Use a 1” spade bit to drill a second hole in the top of the frame. This hole should be just off center. This hole will be used to provide irrigation for the top compartment.
To build the frame supports, the 32” long 1”x2” are drilled into place along the top edge of the soil bed. This frame will give us extra surface area to support the face frame.
Repeat this with the 18” long 1”x2” along the top and the 15” long 1”x2” along the bottom.
Now it is time to line the bed with a moisture barrier. This is to prevent wood rot and warping from the moist soil over time. We used a plastic drop cloth (2 mil) that stated it was waterproof.
Line each compartment and secure the plastic with staples. Cut away excess.
Next we need to add the irrigation system. Make “X” shaped incisions in the plastic liner at the 1” holes we drilled into the bed frame.
Take the piece of 10” long PVC and push through the hole without the pass through into the second compartment. When it’s about half way in attach the PVC cap to the end within the box. Glue the 1 ¼” - ¾” reducing bushing to the opposite end (this will be the water inlet). Repeat the process for the 24” long PVC line that runs into the second compartment.
We applied a thin strip of caulk to the outside to help keep moisture from getting in behind the pipes and plastic. Wipe away excess.
Use a small drill bit to place drip holes along the length of PVC, rotating slightly after each one. Make sure to get a hole as close to the bottom as possible to prevent standing water in the line. On the 24” pipe, you only need to drill the drip holes into the second compartment section of pipe, leaving the rest solid.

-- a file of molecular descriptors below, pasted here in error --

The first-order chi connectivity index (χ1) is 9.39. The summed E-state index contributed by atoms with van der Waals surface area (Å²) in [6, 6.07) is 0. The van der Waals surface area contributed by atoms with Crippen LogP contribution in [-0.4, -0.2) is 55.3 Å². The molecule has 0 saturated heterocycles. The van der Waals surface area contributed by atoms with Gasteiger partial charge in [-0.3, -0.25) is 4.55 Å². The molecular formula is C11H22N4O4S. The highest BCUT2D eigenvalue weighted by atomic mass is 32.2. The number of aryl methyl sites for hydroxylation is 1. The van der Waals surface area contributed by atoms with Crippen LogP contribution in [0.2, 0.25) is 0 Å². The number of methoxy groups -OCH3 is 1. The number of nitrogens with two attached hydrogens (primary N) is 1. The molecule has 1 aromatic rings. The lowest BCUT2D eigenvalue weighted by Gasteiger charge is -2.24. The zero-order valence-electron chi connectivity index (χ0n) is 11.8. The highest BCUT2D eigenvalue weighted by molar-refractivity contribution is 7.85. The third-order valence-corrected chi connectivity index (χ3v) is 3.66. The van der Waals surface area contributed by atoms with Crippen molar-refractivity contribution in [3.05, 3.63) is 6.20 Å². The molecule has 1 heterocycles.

Now you are ready to add your soil. We filled the bed half way with soil and then wetted it down a little. We did this to help settle the soil to ensure that we filled it full enough. We then filled the bed with soil up to the edges. You should also shake the box a little to help the soil settle. Check out that heavy lifting. Hercules, Hercules!
Next, cover the bed with a layer of weed block placed tightly across the top. Staple in place. Cut away excess.
Now you need to construct the frame. Using the mitered 1”x4” pieces, place pocket holes (using a pocket hole jig) on the outside edges of the 16.5” pieces. Secure with clamps. Attach together with pocket hole screws. Optional: You could bypass this step and attach each piece to the bed frame with screws. We chose to use the pocket hole method because it creates a stronger and cleaner looking frame.
You now have a completed box and frame. It’s time to attach them using Brad nails (or screws).
I told Nate to look like he was having fun. That’s what I got.
You’re almost there. We just need to add the lattice!
Measure the inside of your box. It should be 20.5”x16.5” but it could vary. Cut your lattice with a circular saw. Attach the lattice to the inner support with Brad nails or staples.
Woo hoo! You did it. Your vertical garden build is ready for flowers! We’ll finish the series on Friday with planting the flowers, hanging and styling the vertical garden.
Part 1: Vertical Garden Insipiration
Part 2: Choosing Flowers for your Vertical Garden
It’s home improvement time, and The Home Depot has everything you need to #DigIn for Spring. No matter what projects you want to tackle, they have great values on all you need. They’re ready to help you with renovation ideas and expert advice, too.
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This is a sponsored post written by me on behalf of The Home Depot.
Are you ready to build yourself a vertical garden? What’s your next project for Spring?